How to survive this weekend’s intense California heat wave
The first major heat wave of the year is arriving in California..
“We’ve had some prior heat waves this year, but not as intense as this one or as long duration,” National Weather Service meteorologist Alex Tardy said in a briefing about the excessive heat.
In Southern California, the scorching temperatures began in inland areas on Thursday, with highs getting into the 90s in the San Fernando and San Gabriel valleys.
Idyllwild tied its record for the day at 91 degrees, according to the National Weather Service.
Friday and Saturday will be worse.
The Antelope Valley could soar to 105 degrees by Saturday, a potential record. Thermal is slated to hit 115 degrees.
Multiple excessive heat warnings and heat advisories have been issued in the state.
Temperatures in most areas will cool, but just a bit, Sunday.
In Los Angeles, temperatures will be far higher in inland areas than on the coast, according to David Sweet, a meteorologist with the weather service in Oxnard.
Temperatures are expected to be as high as 106 degrees in Sacramento on Friday and 117 degrees in Borrego Springs on Saturday.
Adam Roser, a meteorologist with the weather service in San Diego, also noted that nighttime temperatures will remain toasty during the heat wave, including overnight lows in the 80s in Coachella and Palm Springs.
“Overnight lows will be quite warm,” Roser said. “So there’s very little in the way of relief.”
The South Coast Air Quality Management District has issued a heat wave ozone advisory for Los Angeles, Orange, Riverside and San Bernardino counties through Sunday, where high smog levels are expected as temperatures rise.
“Elevated temperatures, which enhance ozone formation rates and increase emissions of chemicals leading to ozone formation, coupled with predicted light winds may cause unusually high and persistent levels of ozone pollution,” the agency said.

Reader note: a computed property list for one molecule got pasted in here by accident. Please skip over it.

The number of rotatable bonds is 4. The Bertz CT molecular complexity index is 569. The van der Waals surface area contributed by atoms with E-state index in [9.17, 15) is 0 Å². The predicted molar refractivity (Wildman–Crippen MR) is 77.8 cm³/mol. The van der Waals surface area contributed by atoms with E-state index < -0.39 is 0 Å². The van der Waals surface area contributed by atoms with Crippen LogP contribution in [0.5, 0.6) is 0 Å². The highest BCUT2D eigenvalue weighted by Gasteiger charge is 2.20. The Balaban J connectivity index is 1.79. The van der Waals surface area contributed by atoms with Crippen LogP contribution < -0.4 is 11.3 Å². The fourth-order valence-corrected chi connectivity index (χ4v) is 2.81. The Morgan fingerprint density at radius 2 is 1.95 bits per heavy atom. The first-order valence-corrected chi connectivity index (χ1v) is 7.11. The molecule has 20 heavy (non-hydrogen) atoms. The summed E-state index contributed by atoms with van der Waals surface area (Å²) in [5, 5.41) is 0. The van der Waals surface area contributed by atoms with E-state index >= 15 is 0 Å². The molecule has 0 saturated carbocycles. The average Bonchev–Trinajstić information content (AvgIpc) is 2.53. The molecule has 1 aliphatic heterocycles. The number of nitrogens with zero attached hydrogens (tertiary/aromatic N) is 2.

Forecasters this week are advising residents to stay hydrated, seek shade and avoid strenuous activity outdoors. People should wear lightweight, loose-fitting clothing and never leave children or pets alone in a car.
Here are some tips from L.A. County:
- Avoid the sun — Stay indoors from 10 a.m. to 3 p.m. when the burning rays are strongest.
- Hydrate — Drink plenty of water during times of extreme heat.
- Replace salt and minerals — Sweating removes salt and minerals from your body, so replenish these nutrients with low-sugar fruit juices or sports drinks during exercise or when working outside.
- Avoid alcohol — Alcohol can cause dehydration. Drinking alcohol within 24 hours of working in the heat can increase the risk of heat illness.
- Pace yourself — Reduce physical activity and avoid exercising outdoors during peak heat hours.
- Wear appropriate clothing — Wear a wide-brimmed hat and light-colored, lightweight, loose-fitting clothes when you are outdoors.
- Stay cool indoors — Set your air conditioner thermostat to between 75 and 80 degrees. If you don’t have air conditioning, take a cool shower twice a day and visit a public air conditioned facility.
- Monitor those at high risk — Check on elderly neighbors and family and friends who do not have air conditioning. Infants and children up to 4 years old, people who overexert themselves during work or exercise (e.g. construction workers) and people 65 and older are at the highest risk of heat-related illnesses.
- Use sunscreen with a sun protection factor of at least 15 if you need to be in the sun.
- Keep pets safe — Heat also affects your pets, keep them indoors or if they will be outside, make sure they have plenty of water and a shaded area to help them keep cool. Never leave your pet alone in a vehicle, even if the window is cracked or open.
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